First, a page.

What Clinicians Need to Know About the J&J Vaccine Pause

Apr 13, 2021 | COVID News |

COVID-19 Update from the Nurse-Led COVID Vaccine Confidence Project

The CDC and FDA are recommending a pause in use of the Johnson & Johnson (J&J) COVID-19 vaccine after six reported U.S. cases of a rare and severe type of blood clot in individuals after receiving the J&J vaccine and in order to prepare the health care system to recognize and treat patients appropriately, to report severe events they may be seeing in people who have received the J&J vaccine. CDC will convene a meeting of the Advisory Committee on Immunization Practices (ACIP) on Wednesday, April 14, from 1:30 - 4:30pm Eastern Time to further review these cases and assess their potential significance.

This meeting has now ended.

 

What we know now

(last updated 4/13/2021)

  • 6 women developed blood clots within 6-13 days after receiving the Johnson & Johnson vaccine
  • 7 million doses of the Johnson & Johnson vaccine have been administered in the U.S.
  • Risk of blood clots appears to be extremely rare
  • The CDC expects the pause to last several days

What you can tell your patients

  • For people who received the J&J vaccine more than a month ago: "The risk for developing blood clots is very low."
  • For people who received the J&J vaccine within the last few weeks (mid-March to mid-April): "Be aware of the symptoms of blood clots. If you experience severe headaches, abdominal pain, leg pain, or shortness of breath you should immediately seek emergency medical treatment and tell the doctors you received the Johnson & Johnson vaccine."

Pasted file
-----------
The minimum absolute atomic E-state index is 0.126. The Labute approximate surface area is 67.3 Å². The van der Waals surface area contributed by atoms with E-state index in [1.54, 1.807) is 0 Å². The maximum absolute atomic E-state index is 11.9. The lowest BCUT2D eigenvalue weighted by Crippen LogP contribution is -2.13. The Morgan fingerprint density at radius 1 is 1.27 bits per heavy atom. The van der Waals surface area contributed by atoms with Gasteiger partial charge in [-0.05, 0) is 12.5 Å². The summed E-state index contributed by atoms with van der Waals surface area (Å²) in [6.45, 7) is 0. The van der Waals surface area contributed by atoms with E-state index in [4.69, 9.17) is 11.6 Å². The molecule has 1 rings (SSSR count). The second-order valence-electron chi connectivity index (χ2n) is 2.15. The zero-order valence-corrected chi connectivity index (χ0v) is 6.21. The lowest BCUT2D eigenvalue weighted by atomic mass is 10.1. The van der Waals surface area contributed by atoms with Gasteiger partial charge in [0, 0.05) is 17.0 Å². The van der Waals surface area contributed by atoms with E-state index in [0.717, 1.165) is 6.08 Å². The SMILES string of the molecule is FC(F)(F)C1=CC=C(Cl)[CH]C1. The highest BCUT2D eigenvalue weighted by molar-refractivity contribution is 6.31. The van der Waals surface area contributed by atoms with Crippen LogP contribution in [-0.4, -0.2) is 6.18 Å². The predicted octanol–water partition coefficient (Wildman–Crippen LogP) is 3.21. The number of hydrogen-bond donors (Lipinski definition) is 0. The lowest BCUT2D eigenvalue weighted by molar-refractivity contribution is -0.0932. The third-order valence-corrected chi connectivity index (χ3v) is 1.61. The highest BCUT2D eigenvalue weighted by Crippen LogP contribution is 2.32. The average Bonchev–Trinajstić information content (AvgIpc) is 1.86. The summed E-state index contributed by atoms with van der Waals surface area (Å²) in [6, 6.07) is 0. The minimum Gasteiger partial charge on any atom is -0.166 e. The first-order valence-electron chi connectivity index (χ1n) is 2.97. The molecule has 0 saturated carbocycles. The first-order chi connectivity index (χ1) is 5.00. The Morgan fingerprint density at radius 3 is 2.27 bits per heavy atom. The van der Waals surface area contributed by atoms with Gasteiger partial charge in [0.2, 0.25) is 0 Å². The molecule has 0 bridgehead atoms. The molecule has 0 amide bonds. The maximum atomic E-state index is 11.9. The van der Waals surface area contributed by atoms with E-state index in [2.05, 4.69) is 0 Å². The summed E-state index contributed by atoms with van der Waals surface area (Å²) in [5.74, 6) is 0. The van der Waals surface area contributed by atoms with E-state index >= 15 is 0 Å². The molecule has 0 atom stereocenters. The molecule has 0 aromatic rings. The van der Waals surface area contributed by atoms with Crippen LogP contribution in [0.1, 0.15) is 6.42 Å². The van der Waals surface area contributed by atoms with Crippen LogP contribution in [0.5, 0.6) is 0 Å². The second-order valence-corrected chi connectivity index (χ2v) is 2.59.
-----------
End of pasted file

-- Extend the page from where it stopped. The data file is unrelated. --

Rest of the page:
• For people who received the Pfizer or Moderna vaccines: "There is no known risk of blood clots for these vaccines."

Resources

COVID-19 Vaccine Toolkit

This toolkit was designed to help you decrease vaccine hesitancy and increate vaccination rates in your community.
CLICK HERE

 

This project was funded in part by a cooperative agreement with the Centers for Disease Control and Prevention (grant number NU50CK000580). The Centers for Disease Control and Prevention is an agency within the Department of Health and Human Services (HHS). The contents of this resource center do not necessarily represent the policy of CDC or HHS and should not be considered an endorsement by the Federal Government.

 

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About The Author

Justin Gero, MS was the Senior Manager of Public Affairs at the National Nurse-Led Care Consortium. He  was with the organization from 2016-2021.

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